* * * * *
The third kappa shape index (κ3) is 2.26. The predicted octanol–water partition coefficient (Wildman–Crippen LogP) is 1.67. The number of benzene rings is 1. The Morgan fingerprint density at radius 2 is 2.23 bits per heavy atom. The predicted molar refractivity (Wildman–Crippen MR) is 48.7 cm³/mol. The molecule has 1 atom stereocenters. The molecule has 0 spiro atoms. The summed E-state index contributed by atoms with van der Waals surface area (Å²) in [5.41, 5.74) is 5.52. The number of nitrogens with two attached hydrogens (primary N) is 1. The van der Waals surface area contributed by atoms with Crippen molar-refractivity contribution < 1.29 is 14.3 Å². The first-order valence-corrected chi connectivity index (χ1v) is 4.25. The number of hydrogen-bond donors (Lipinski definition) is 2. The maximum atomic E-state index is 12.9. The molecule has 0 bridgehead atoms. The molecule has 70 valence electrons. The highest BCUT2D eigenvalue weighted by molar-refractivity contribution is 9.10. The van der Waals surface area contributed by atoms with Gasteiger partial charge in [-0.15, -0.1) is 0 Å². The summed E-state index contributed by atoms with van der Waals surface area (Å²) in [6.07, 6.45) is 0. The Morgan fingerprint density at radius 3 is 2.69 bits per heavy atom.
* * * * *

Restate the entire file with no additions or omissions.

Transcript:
The third kappa shape index (κ3) is 2.26. The predicted octanol–water partition coefficient (Wildman–Crippen LogP) is 1.67. The number of benzene rings is 1. The Morgan fingerprint density at radius 2 is 2.23 bits per heavy atom. The predicted molar refractivity (Wildman–Crippen MR) is 48.7 cm³/mol. The molecule has 1 atom stereocenters. The molecule has 0 spiro atoms. The summed E-state index contributed by atoms with van der Waals surface area (Å²) in [5.41, 5.74) is 5.52. The number of nitrogens with two attached hydrogens (primary N) is 1. The van der Waals surface area contributed by atoms with Crippen molar-refractivity contribution < 1.29 is 14.3 Å². The first-order valence-corrected chi connectivity index (χ1v) is 4.25. The number of hydrogen-bond donors (Lipinski definition) is 2. The maximum atomic E-state index is 12.9. The molecule has 0 bridgehead atoms. The molecule has 70 valence electrons. The highest BCUT2D eigenvalue weighted by molar-refractivity contribution is 9.10. The van der Waals surface area contributed by atoms with Gasteiger partial charge in [-0.15, -0.1) is 0 Å². The summed E-state index contributed by atoms with van der Waals surface area (Å²) in [6.07, 6.45) is 0. The Morgan fingerprint density at radius 3 is 2.69 bits per heavy atom.